Chemical and Structural Mapping of Cathodes for Li-Ion Batteries From the Nano- to the Electrode-Scale
thesisposted on 01.08.2019, 00:00 authored by Mark F Wolfman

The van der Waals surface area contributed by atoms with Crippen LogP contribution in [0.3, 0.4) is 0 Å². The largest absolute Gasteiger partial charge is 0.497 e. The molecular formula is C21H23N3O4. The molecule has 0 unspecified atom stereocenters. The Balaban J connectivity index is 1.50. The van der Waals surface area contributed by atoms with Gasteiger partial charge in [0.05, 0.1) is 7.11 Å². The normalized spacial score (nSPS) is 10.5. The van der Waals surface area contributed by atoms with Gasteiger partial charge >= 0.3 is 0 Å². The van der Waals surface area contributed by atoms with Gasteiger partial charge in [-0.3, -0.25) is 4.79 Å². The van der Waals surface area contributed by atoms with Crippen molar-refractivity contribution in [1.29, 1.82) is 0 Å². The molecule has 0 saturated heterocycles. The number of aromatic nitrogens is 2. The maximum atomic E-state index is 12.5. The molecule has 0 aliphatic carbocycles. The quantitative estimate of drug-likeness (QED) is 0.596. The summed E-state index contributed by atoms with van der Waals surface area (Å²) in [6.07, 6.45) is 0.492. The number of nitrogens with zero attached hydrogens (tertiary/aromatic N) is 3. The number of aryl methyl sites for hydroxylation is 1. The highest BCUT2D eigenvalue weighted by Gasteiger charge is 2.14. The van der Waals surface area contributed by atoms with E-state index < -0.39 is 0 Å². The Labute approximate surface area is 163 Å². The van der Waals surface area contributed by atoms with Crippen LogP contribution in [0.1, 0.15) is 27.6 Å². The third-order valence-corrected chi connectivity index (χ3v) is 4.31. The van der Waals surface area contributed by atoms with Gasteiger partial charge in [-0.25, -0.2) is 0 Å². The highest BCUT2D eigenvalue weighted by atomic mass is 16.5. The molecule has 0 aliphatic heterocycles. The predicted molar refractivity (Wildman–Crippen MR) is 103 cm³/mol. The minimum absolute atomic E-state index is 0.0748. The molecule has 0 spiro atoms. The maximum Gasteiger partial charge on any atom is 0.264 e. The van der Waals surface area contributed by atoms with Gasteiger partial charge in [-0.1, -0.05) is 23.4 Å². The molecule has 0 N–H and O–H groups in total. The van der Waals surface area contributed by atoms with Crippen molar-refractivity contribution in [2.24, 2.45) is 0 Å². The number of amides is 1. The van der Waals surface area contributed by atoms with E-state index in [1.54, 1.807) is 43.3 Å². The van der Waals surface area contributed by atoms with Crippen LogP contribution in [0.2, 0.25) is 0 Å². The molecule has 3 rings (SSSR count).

High-performance rechargeable batteries will play a key role in supplying our future energy needs. Electric vehicles, grid storage and portable devices place stringent demands on battery performance that cannot be fully satisfied with today's technologies. Bridging this gap requires an understanding of the chemistry occurring within a battery at multiple length-scales. The coupling of chemically sensitive spectroscopy and diffraction techniques with the spatial resolution provided by X-ray microscopy reveals heterogeneities at length-scales ranging from millimeters to nanometers, where kinetic limitations at one scale dictate the behavior at larger scales. Understanding the reaction inefficiencies underlying these heterogeneities is a key step in achieving next-generation battery performance. High-resolution ptychographic microscopy was used to probe the distribution of oxidation states within individual cathode particles, revealing incomplete oxidation unevenly distributed within particles, resulting in part from irreversible secondary reaction pathways. Reduced nickel states were found to dominate the outer atomic layer, even when the cell was subjected to highly oxidizing potentials. Full-field microscopy of secondary particles was conducted under applied current ("operando"), enabling observations that were not subject to relaxation effects but instead governed by the kinetic limitations present during real-world operation. Discrepancies between ensemble-average and particle-level measurements were found, demonstrating a high level of thermodynamic irreversibility in local redox reactions. Furthermore, a correlation was found between particle micro-structure and anomalous nickel reduction, clarifying the relationship between particle micro-structure and redox chemistry. A novel structural mapping technique was developed and used to measure heterogeneity within complete high energy density electrodes. The resulting maps reveal transport limitations through the solid matrix of the electrode and provide a comparison between solid and liquid diffusion. The multi-length-scale approach presented here provides a more detailed view of the underlying battery chemistry than is possible by conventional ensemble-averaged methods alone, and will provide a foundation for more targeted engineering solutions to performance limitations in Li-ion battery cathodes.